They evidently fight for the few green cards there are available to get engineers, etc. here.
Sad state of affairs.

Badger40 on January 6, 2010 at 2:40 PM

There’s no need to create wealth, if you can print more money,

is there?

franksalterego on January 6, 2010 at 2:40 PM

This graph is printed and attached to the outside of my office door. The only real creation of wealth happens during the manufacture of goods, when the direct or indirect application of human labor transforms input materials into something greater than the sum of their parts. Like 52 tons of steel scrap ($285/ton for the scrap plus a bunch of process costs)into 45 tons of finished steel worth $785/ton. Them “process costs” include taxes, etc. Our co. made and sold about $110 Million worth of steel last year, but made a net profit of $53,161.

I shoulda been a doctor. The curriculum would have been easier.

SteelGuy on January 6, 2010 at 2:41 PM

Do you believe that you would be wealthier if you were to make everything that you use, yourself? Even your car, tv, and computer?

MarkTheGreat on January 6, 2010 at 2:36 PM

Never alluded to that. Vertical integration is great to a point, IMHO.
I don’t think the Jeffersonian view of America is ideal, but then neither is Hamilton’s.
Point is, if we give up making everything, along with giving up our knowledge to make those things even, then we will eventually be at the mercy of other nations.
And from a security standpoint, that is suicide.

Badger40 on January 6, 2010 at 2:42 PM

The need for hardware increases with the population. Things like toasters, cars, washing machines all need to be made. At one time, we made those things here. With the passage of NAFTA, American businesses sold out their countrymen and decided to ship all of the American jobs overseas to benefit their bottom line. Stifling environmental regulations also helped push the outsourcing.
American business needs to relearn what Henry Ford knew: the workers needed to be paid enough to afford the products they made.

BackwardsBoy on January 6, 2010 at 2:45 PM

To truly understand whether this is good or bad, we also need a line labelled “population of the United States”. With such a line, we can compare slopes.

If the population line has the same slope than the government line, then we can say that the rate of government increase is equal to the rate of general population increase, which would be expected if the productivity of each worker has remained constant over time.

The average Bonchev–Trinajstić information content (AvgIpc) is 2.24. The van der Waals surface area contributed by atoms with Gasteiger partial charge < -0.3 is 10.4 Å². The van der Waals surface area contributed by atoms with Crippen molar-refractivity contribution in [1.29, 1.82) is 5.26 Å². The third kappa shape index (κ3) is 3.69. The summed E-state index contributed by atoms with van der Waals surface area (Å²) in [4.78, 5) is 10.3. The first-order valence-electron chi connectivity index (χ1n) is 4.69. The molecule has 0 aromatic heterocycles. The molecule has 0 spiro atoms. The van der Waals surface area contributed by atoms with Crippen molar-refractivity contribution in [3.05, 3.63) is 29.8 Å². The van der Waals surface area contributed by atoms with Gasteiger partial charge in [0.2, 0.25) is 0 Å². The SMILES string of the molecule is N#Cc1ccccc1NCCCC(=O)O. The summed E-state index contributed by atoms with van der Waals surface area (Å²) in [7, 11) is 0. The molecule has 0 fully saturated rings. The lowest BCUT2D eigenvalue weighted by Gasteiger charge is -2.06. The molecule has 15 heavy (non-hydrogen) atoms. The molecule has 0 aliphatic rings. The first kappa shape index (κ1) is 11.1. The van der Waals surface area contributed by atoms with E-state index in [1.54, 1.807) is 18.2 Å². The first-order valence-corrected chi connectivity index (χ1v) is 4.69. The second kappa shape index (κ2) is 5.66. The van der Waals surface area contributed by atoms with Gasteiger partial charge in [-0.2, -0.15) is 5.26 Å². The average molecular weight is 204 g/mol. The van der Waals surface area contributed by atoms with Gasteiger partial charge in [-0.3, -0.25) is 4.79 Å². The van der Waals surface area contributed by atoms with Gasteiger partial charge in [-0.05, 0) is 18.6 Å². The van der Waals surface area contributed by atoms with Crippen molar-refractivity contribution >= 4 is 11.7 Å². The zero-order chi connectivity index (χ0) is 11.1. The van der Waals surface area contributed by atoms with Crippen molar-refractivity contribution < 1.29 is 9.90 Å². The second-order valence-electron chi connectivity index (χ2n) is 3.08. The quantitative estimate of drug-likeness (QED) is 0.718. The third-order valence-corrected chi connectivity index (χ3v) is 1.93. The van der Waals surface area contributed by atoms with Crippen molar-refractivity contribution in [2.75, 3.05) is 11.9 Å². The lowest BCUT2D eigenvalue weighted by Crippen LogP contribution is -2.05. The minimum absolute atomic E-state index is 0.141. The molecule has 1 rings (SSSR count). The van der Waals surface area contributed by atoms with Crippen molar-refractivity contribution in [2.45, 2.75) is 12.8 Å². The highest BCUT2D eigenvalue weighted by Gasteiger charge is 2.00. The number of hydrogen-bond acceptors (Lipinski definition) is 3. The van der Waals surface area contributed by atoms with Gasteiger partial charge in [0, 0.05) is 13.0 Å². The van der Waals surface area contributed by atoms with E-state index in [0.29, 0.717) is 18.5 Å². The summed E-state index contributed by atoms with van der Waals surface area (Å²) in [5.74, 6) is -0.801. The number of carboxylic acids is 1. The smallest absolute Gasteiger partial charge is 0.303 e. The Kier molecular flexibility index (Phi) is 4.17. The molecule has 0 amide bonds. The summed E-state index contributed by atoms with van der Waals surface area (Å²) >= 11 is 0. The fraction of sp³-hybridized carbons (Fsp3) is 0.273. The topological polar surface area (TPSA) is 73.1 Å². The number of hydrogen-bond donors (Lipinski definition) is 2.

If the population line has a lesser slope, then the rate of government increase is faster than the rate of population increase. Given that we supposedly, through automation, have increased the productivity rate of the modern worker, that would be a telling statement about the growth of Government.

We can argue that, with modern technology leveraging the productivity of each office worker, the rate of increase of Government workers should be substantially slowed.

You’ll note that the blips for end of WWII and Reagan are really minor.

unclesmrgol on January 6, 2010 at 2:45 PM

Chart of the CENTURY!

Star20 on January 6, 2010 at 2:45 PM

but I perceive, at least, that there are way too many service jobs vs technical.

Badger40 on January 6, 2010 at 2:40 PM

Did you see my list of occupations that are counted as service jobs?
Many service jobs are very technical. I wouldn’t be surprised that if you averaged all “service” jobs, and all manufacturing jobs, you will find that service jobs are better paying and involve better working conditions.

A few years ago, one of the automakers spun off it’s accounting department. The same workers, working in the same offices, continued to do the books for the automaker, but they were now employed by an independant company instead of the automaker.

On that day, 1000 manufacturing jobs were lost, and 1000 service sector jobs were created. All that changed was the classification of the company that the workers worked for.

MarkTheGreat on January 6, 2010 at 2:51 PM